Nautilus Announces 21 Percent Revenue Decline, New Business Strategies

Nautilus sales decline
Nautilus is currently rolling out new research and communication strategies in addition to implementing subscription-based digital experience services across all its products, Carl Johnson, Nautilus' chairman of the board, said in a media release.(Photo courtesy Nautilus.)

A nearly 22 percent decrease in second quarter 2019 revenue is prompting Nautilus, Vancouver, Washington, to conduct new consumer research, launch fresh advertising campaigns and schedule targeted product launches that executives believe will help stabilize the company.

Quarterly net sales decreased by 21.8 percent to $59 million, according to financials released July 31. This downturn is largely due to direct segment struggles—specifically a 40.2 percent decline related to weakening Bowflex Max Trainer sales.

Nautilus’ operating income experienced a major swing from $1.2 million during the same period last year to a loss of $85.4 million for the second quarter of 2019. EBITDA for continuing operations experienced a similar swing from $3.3 million in 2018 to a loss of $82.5 million in 2019.

These decreases correlate with lower sales, a decline in gross profit dollars and various non-cash impairments, Carl Johnson, Nautilus' chairman of the board and former interim CEO, said in a media release.

“As anticipated, our second quarter results were impacted by continued softness in the Direct segment," he said. "However, we believe the appropriate improvements are being implemented into our overall business to address this trend. … Additionally, as part of our ongoing efforts to right-size the business, we are implementing a workforce reduction and other shared support cost reductions expected to save the company $5 to $6 million on an annual basis.”

No specifics were given on the number of employees affected by the layoffs. 

In addition to new research and communication strategies, Johnson said Nautilus is in the process of implementing subscription-based digital experience services across all its products.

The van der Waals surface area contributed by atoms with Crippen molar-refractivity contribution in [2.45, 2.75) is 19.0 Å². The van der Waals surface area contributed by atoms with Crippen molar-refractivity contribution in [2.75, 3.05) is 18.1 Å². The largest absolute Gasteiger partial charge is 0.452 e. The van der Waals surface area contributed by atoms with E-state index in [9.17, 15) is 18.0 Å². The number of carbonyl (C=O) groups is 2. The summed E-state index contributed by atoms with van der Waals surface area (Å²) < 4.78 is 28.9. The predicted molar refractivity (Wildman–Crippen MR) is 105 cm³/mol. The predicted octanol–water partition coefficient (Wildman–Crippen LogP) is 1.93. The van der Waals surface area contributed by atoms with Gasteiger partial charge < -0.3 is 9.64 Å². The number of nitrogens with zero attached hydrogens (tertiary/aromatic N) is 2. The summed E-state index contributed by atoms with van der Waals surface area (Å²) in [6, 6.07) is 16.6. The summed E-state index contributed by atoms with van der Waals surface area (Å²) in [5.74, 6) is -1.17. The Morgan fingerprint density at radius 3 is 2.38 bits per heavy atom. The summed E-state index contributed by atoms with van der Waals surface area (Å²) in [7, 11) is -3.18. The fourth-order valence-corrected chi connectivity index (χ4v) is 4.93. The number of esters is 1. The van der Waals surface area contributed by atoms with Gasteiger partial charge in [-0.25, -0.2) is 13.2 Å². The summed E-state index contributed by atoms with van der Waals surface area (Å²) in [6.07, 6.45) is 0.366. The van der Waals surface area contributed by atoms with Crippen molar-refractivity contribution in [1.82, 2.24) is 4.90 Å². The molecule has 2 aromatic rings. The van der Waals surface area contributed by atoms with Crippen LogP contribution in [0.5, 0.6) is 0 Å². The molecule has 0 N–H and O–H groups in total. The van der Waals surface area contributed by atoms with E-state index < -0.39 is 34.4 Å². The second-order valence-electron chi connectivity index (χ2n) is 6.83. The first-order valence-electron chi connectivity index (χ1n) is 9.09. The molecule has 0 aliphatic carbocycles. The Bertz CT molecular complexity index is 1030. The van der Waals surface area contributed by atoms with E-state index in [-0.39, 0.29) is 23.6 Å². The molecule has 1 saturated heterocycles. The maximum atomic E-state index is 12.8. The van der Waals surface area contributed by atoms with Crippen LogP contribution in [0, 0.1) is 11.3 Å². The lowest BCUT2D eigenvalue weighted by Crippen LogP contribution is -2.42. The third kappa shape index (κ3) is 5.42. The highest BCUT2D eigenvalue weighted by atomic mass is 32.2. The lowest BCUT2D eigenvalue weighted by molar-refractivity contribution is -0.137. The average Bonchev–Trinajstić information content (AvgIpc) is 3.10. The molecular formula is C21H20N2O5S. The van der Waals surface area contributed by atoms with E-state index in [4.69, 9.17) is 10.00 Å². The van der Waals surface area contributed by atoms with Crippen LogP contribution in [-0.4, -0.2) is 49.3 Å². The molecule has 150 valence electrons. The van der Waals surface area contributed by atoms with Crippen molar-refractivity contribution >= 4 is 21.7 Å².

Johnson also expressed optimism about the impact he anticipates recently appointed CEO James Barr will have on the company. Barr’s appointment followed the March resignation of eight-year-long CEO Bruce Cazenave. Johnson temporarily served as interim CEO until Barr’s appointment.

Barr was previously group president at Ritchie Bros., a used industrial equipment company with transaction value of $5.3 billion, according to Nautilus. Prior to Ritchie Bros., Barr was executive vice president and chief digital officer of OfficeMax.

“While the past few quarters have been challenging, we are excited about the future of Nautilus and the new technology, product offerings and improvements in our cost structure,” Johnson said in the release. “In addition, we are very fortunate to have Jim Barr join us as our new CEO to lead Nautilus through its next phase. ... We remain focused on being a differentiated player in the industry by continuing to bring new innovations to market on a regular basis with the goal of growing our top and bottom lines.”

This quarter's news follows Nautilus' 26.5 percent decrease in first quarter 2019 revenue and its 9.7 percent decrease in fourth quarter 2018 revenue.

Nautilus includes equipment from brands Bowflex, Modern Movement, Nautilus, Octane Fitness, Schwinn and Universal.

Suggested Articles:

The California Fitness Alliance has dropped its lawsuit against the California governor now that gyms in the state have reopened.

The new wellness and work space is the second in Houston and the sixth nationally for Life Time.

Last week’s watchOS 8 update allows Apple Watch users the option to do tai chi and Pilates, as well as offers more mindfulness options.